Cultural Council grants deadline ? October 15

Mayor Edward Bettencourt and the Cultural Council have set an Oct. 15 deadline for organizations, schools and individuals to apply for grants that support cultural activities in the community. According to council spokesperson Lisa Greene,

these grants can support a variety of artistic projects and activities in Peabody, including exhibits, festivals, field trips, short-term artist residencies, or performances in schools, workshops and lectures.

The council is part of a network of 329 Local Cultural

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Councils serving all 351 cities and towns in the Commonwealth. The LCC Program is the largest grassroots cultural funding network in the nation, supporting thousands of community-based projects in the arts, sciences and humanities every year. The state legislature provides an annual appropriation to the Massachusetts Cultural Council, a state agency, which then allocates funds to each community.

This year, the local council will distribute about $17,500 in grants. Previously funded projects include the Peabody Summer Concerts on the Commons; Classes in Painting, Theater and Woodcarving for seniors; an Instrument Lending Program for children, school field trips to the Peabody Essex Museum, the Boston Symphony Orchestra and numerous theatrical performances throughout the region.

For local guidelines and complete information on the council, contact Lisa Greene at 978-538-5777 or lisa.greene@ peabody-. Application forms and more information about the Local Cultural Council Program are available online at.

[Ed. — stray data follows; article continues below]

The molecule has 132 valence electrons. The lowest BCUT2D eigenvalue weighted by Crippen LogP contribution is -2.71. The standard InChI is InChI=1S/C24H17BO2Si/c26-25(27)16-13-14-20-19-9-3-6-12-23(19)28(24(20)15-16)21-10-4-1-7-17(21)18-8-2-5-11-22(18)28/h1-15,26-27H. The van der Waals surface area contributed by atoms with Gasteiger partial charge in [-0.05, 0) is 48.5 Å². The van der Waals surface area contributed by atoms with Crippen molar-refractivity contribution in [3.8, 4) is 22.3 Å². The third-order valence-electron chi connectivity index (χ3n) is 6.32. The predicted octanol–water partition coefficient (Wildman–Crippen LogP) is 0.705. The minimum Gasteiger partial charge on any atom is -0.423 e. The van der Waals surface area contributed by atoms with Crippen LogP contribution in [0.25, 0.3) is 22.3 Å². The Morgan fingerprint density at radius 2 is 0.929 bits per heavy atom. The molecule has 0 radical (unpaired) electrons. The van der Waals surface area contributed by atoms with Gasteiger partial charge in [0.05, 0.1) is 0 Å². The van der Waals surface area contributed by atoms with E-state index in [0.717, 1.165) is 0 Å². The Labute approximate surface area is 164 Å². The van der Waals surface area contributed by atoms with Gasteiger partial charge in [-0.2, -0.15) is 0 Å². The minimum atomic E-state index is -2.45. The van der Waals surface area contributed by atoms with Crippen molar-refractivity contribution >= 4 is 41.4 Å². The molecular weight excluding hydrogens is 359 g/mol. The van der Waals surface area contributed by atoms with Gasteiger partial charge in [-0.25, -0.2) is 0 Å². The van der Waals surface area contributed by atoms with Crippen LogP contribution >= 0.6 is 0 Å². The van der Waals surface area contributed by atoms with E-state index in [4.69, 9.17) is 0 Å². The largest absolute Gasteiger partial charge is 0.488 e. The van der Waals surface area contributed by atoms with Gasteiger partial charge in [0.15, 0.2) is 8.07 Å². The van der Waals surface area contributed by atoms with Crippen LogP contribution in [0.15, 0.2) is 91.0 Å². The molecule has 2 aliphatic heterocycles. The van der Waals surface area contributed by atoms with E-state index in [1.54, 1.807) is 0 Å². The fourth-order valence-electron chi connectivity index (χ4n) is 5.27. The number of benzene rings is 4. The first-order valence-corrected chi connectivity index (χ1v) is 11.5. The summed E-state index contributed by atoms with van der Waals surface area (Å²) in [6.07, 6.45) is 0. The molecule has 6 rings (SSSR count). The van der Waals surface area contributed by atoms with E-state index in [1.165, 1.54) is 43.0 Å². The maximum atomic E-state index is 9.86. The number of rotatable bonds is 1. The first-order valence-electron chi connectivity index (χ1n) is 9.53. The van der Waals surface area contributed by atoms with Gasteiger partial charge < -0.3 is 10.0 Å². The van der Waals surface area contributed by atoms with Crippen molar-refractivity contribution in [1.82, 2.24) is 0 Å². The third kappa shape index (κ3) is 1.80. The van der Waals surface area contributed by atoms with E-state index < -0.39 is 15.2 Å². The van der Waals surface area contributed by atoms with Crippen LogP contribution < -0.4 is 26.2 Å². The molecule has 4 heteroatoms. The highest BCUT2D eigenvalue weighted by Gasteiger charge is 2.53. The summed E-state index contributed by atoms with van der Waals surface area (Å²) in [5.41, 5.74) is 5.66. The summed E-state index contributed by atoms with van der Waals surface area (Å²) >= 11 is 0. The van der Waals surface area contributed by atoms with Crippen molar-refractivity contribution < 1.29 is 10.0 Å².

School Department launches

Peabody Gives initiative

By Christopher Roberson

Superintendent of Schools Cara Murtagh recently announced the start of a new initiative called Peabody Gives.

"Each month, a school is going to generate a community project," she said during the School Committee's Sept. 25 meeting.

She said South Memorial Elementary School will host the first installment of Peabody Gives. South School Principal Dr. Mark Higgins said his school's Peabody Gives project will focus on pediatric cancer awareness. "We're happy to kick it off with this," he said.

Higgins said that on Sept. 28 students will be allowed to wear pajamas to school and bring "small stuffed animals" with them. He also said the South School will be hosting the first annual Ella's Army 5K Family Fun Run on Sept. 30. The event will be held in memory of Ella O'Donnell, a fourth grade student at the South School who passed away from brain cancer in November 2016.

School Start Times Survey and extra textbooks

In other news, School Committee Member Brandi Carpen-

ter presented a draft of the student version of the School Start Time Survey.

In response, School Committee Member John Olimpio said the results for the high school, the middle school and the elementary schools should be divided into three separate groups. "This is kind of driven by the high school,"he said."I'd almost weigh those results a little more."

The committee voted unanimously to donate extra high school text books to Nicholas Blaisdell's tutoring program.

Field trips and MSBA visit In addition, the committee approved the high school field trip to Washington, D.C., from March 10-15, 2019, and the two middle school field trips to NewYork City. The first trip will be from May 16-17, 2019, and the second trip will be from May 23-24, 2019. Mayor Edward Bettencourt said officials from the Massachusetts School Building Authority will be at Welch Elementary School on Oct. 2 to gather more information on the request for new windows and utilities. He also said officials will look at the feasibility study regarding the current needs at Center Elementary School.